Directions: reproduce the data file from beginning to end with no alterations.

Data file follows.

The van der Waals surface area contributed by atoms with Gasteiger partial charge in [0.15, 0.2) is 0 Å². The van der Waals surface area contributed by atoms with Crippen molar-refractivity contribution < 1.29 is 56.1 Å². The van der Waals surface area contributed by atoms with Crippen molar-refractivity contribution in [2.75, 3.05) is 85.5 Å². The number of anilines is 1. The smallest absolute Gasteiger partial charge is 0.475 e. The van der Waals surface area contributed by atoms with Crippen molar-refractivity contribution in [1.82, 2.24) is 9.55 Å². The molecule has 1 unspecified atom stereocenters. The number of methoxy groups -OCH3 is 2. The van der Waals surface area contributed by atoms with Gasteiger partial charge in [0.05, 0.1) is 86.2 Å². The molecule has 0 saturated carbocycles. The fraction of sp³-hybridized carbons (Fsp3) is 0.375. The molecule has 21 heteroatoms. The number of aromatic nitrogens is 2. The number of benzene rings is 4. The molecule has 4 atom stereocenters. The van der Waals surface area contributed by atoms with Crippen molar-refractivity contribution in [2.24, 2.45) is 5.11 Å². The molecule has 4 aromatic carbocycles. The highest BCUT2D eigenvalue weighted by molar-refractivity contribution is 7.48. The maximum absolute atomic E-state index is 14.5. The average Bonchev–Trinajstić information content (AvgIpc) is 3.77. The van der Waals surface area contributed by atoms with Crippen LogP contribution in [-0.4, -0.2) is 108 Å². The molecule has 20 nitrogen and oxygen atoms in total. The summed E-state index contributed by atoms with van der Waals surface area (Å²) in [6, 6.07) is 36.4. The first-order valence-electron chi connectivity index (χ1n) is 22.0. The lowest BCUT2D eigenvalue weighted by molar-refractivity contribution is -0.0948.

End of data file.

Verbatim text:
The van der Waals surface area contributed by atoms with Gasteiger partial charge in [0.15, 0.2) is 0 Å². The van der Waals surface area contributed by atoms with Crippen molar-refractivity contribution < 1.29 is 56.1 Å². The van der Waals surface area contributed by atoms with Crippen molar-refractivity contribution in [2.75, 3.05) is 85.5 Å². The number of anilines is 1. The smallest absolute Gasteiger partial charge is 0.475 e. The van der Waals surface area contributed by atoms with Crippen molar-refractivity contribution in [1.82, 2.24) is 9.55 Å². The molecule has 1 unspecified atom stereocenters. The number of methoxy groups -OCH3 is 2. The van der Waals surface area contributed by atoms with Gasteiger partial charge in [0.05, 0.1) is 86.2 Å². The molecule has 0 saturated carbocycles. The fraction of sp³-hybridized carbons (Fsp3) is 0.375. The molecule has 21 heteroatoms. The number of aromatic nitrogens is 2. The number of benzene rings is 4. The molecule has 4 atom stereocenters. The van der Waals surface area contributed by atoms with Crippen molar-refractivity contribution in [2.24, 2.45) is 5.11 Å². The molecule has 4 aromatic carbocycles. The highest BCUT2D eigenvalue weighted by molar-refractivity contribution is 7.48. The maximum absolute atomic E-state index is 14.5. The average Bonchev–Trinajstić information content (AvgIpc) is 3.77. The van der Waals surface area contributed by atoms with Crippen LogP contribution in [-0.4, -0.2) is 108 Å². The molecule has 20 nitrogen and oxygen atoms in total. The summed E-state index contributed by atoms with van der Waals surface area (Å²) in [6, 6.07) is 36.4. The first-order valence-electron chi connectivity index (χ1n) is 22.0. The lowest BCUT2D eigenvalue weighted by molar-refractivity contribution is -0.0948.